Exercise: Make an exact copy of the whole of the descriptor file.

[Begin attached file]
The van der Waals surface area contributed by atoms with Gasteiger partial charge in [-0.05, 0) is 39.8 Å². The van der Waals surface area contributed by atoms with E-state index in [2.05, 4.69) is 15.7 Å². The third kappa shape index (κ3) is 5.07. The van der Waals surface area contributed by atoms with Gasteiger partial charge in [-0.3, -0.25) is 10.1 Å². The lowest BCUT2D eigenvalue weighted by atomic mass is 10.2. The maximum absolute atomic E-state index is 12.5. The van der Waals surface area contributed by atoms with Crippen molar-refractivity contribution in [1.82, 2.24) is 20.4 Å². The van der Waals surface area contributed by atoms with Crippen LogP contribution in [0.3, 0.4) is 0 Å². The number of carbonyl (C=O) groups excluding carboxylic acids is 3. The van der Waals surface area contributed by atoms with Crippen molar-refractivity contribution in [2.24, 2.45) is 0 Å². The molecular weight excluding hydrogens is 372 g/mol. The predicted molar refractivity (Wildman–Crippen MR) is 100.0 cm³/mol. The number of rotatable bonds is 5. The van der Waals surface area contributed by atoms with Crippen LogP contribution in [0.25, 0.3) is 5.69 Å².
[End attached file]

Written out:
The van der Waals surface area contributed by atoms with Gasteiger partial charge in [-0.05, 0) is 39.8 Å². The van der Waals surface area contributed by atoms with E-state index in [2.05, 4.69) is 15.7 Å². The third kappa shape index (κ3) is 5.07. The van der Waals surface area contributed by atoms with Gasteiger partial charge in [-0.3, -0.25) is 10.1 Å². The lowest BCUT2D eigenvalue weighted by atomic mass is 10.2. The maximum absolute atomic E-state index is 12.5. The van der Waals surface area contributed by atoms with Crippen molar-refractivity contribution in [1.82, 2.24) is 20.4 Å². The van der Waals surface area contributed by atoms with Crippen LogP contribution in [0.3, 0.4) is 0 Å². The number of carbonyl (C=O) groups excluding carboxylic acids is 3. The van der Waals surface area contributed by atoms with Crippen molar-refractivity contribution in [2.24, 2.45) is 0 Å². The molecular weight excluding hydrogens is 372 g/mol. The predicted molar refractivity (Wildman–Crippen MR) is 100.0 cm³/mol. The number of rotatable bonds is 5. The van der Waals surface area contributed by atoms with Crippen LogP contribution in [0.25, 0.3) is 5.69 Å².